Two Truths and a Lie!?

Hi everyone!

Today’s blog is a bit different than what I usually put out. I have short summaries of three planetary science articles below, two of which are actual, peer-reviewed articles and the remaining one is an imposter! Your task as a reader is to determine which one is the fake one. While I think that I’m slowly getting better at explaining ‘science’, made-up science is an entirely different story. I’ve tried my best to conceal the identity of the fake one, so here goes nothing…

Ejecta Thickness Distribution of the Schrodinger Basin on the Moon

This paper focuses on the ejecta deposit thickness for the Schrodinger basin on the Moon. The authors use data from LRO Wide Angle Camera (WAC), LOLA, and the Kaguya Terrain Camera. They estimate the ejecta thickness using crater morphometry on 16 partially filled pre-Schrodinger craters, all of which are located in lunar highlands.  In this article, they measure the outer and inner thicknesses of the ejecta. Here the outer thickness is equal to the difference between initial and current rim heights and the inner thickness is equal to the difference between initial and current rim-to-floor depths. They start by first obtaining the thickness distribution of Schrodinger’s ejecta deposits and then use that to derive the thickness distribution of ejecta as the ejecta deposits of a specific impact are a mixture of ejecta and the excavated local materials. Authors use three different previously proposed distinct ejecta thickness models to calculate these measurements using various parameters such as the transient cavity radius, ejecta volume, excavation volume, excavation depth, and the rim uplift. Based on their observations they conclude that ejecta thickness at the current Schrodinger basin rim is 704 m. They also claim that the previous (widely used) model significantly underestimated the ejecta thickness of the basin.

geomorphology of the Eberswalde Alluvial fan on Mars

This paper focuses on the geomorphology of the Eberswalde alluvial fan in the Erythraeum region of Mars, in a 65-km-diameter crater of the same name. In this article, the author is trying to determine whether this feature is an alluvial fan or a delta. To achieve that, they observe different lobes of the feature using data from Mars Global Surveyor (MGS), Mars Orbiter Camera (MOC), and the Mars Orbiter Laser Altimeter (MOLA) instruments. The author examines these lobes in terms of their cross-cutting relationship with one another, relative sinuosity, meander-belt width, and channel width. The authors review various previously established theories and factors that differentiate between an alluvial fan and a delta and then apply that knowledge to their own observation of the study area. For each lobe, they observe very low sinuosity and also find evidence of morphological features formed by pebbles and boulders of the debris flows on the surface. Additionally, they observe similar channel widths as seen in the alluvial fans on Earth. The author also mentions a lack of evidence suggesting deposition through flow into a standing body of water, based on the absence of floodplains in the region. Combining all these observations, the author concludes that the Eberswalde feature is more of an alluvial fan than a delta.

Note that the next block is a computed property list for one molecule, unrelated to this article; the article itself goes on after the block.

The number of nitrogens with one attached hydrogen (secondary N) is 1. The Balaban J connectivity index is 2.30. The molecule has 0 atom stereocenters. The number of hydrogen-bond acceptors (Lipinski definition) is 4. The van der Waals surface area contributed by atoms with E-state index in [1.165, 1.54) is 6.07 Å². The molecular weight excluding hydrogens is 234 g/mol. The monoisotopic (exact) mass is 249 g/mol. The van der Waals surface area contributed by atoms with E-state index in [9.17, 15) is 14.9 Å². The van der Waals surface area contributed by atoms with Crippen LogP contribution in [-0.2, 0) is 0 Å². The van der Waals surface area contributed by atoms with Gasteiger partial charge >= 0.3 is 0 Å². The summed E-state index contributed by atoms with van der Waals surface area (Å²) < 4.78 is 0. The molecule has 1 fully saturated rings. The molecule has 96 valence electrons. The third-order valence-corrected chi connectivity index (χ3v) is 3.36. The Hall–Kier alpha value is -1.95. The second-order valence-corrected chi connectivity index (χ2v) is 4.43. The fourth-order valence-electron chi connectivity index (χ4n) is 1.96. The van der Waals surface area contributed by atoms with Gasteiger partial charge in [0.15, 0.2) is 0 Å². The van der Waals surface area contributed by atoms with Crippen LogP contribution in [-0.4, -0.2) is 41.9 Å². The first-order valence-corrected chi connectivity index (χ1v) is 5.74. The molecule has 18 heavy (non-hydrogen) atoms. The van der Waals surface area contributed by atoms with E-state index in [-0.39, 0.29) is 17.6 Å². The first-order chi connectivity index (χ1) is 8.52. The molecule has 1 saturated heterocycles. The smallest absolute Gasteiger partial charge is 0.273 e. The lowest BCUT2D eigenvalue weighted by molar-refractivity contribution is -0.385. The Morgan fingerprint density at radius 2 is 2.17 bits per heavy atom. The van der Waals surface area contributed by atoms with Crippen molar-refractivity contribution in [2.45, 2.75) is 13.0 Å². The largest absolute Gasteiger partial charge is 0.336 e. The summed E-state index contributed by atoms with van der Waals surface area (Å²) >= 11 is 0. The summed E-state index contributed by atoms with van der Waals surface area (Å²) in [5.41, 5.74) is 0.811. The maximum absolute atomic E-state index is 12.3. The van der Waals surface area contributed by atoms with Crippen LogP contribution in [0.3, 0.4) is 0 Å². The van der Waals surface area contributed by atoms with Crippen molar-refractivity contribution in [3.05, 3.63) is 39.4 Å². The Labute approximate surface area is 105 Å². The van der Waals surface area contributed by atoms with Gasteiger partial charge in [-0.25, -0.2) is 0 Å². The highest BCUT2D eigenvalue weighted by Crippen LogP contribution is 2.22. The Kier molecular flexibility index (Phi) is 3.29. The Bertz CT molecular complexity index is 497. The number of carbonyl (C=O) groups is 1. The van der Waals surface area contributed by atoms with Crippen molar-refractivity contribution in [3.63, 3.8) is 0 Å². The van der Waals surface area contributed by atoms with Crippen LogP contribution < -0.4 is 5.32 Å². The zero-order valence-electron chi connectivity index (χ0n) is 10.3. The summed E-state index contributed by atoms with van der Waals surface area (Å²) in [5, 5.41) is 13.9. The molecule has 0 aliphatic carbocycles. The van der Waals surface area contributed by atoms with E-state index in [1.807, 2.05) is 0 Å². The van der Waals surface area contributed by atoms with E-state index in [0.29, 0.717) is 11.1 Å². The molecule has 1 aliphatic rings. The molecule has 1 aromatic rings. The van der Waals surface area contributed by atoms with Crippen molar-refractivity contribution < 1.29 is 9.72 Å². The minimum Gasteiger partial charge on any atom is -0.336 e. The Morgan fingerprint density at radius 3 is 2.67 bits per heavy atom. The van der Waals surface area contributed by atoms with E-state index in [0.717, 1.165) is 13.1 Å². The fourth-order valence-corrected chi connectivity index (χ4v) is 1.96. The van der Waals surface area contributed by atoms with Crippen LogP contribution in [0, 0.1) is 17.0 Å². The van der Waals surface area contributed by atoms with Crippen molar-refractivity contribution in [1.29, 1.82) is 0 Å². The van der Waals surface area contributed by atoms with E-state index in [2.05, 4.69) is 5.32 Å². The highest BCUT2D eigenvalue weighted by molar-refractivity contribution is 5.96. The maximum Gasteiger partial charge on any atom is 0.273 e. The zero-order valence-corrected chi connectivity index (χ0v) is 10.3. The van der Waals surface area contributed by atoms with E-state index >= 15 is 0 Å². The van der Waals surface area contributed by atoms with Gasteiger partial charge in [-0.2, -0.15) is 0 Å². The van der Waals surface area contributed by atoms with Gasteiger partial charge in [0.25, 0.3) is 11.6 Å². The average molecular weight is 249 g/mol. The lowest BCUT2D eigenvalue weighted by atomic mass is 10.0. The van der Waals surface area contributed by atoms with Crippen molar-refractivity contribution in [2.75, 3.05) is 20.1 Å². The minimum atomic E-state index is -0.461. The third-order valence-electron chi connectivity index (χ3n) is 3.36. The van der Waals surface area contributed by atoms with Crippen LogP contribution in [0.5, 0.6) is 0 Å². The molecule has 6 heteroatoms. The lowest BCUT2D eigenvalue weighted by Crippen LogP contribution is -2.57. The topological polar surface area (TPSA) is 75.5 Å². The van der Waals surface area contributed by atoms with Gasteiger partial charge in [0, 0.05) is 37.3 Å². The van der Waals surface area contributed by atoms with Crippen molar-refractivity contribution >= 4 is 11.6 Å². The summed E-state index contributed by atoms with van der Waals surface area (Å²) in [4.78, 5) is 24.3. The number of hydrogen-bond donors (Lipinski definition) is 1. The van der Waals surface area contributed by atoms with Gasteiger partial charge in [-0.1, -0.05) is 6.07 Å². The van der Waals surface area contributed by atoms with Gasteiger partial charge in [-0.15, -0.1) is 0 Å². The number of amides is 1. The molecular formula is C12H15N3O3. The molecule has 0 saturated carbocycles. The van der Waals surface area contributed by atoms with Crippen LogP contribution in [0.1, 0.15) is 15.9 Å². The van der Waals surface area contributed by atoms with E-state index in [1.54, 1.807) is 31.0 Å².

Materials and mechanisms involved in the formation of the Hollows on Mercury

This article is about an unusual landform on the surface of Mercury, known as ‘hollows’. These landforms are shallow, flat-floored, rimless depressions that are surrounded by bright deposits. In this study, the authors conduct a comprehensive survey of MESSENGER images in order to identify and map the areas where these hollows are present. The article mentions that these hollows occur globally but are rare in the high reflectance plains at higher northern latitudes. Their absence at high southern latitudes is explained to be an observational bias. The authors further analyze the occurrence of these hollows based on the latitudinal and longitudinal variations, geological settings such as inside and outside impact craters, and lastly their association with pyroclastic features. This article also analyzes the mechanisms behind their formation based on their locations on the surface. The results indicate a weak correlation between their occurrence and insolation. They observe a possible correlation with sub-surface heat sources, indicating a thermal control and thus claim sublimation as the primary hollow forming mechanism. The article also explains that the fact that these hollows mostly appear inside impact craters, is suggesting that the material containing these hollow-forming volatiles is being exposed from depth by large impacts. The authors do not observe any association of these hollows with volcanic plains. Lastly, they conclude that the low-reflectance material in which these hollows are formed had a volatile component, which then was lost and formed these hollows.

So… which one is an imposter? 😀

Until next time!

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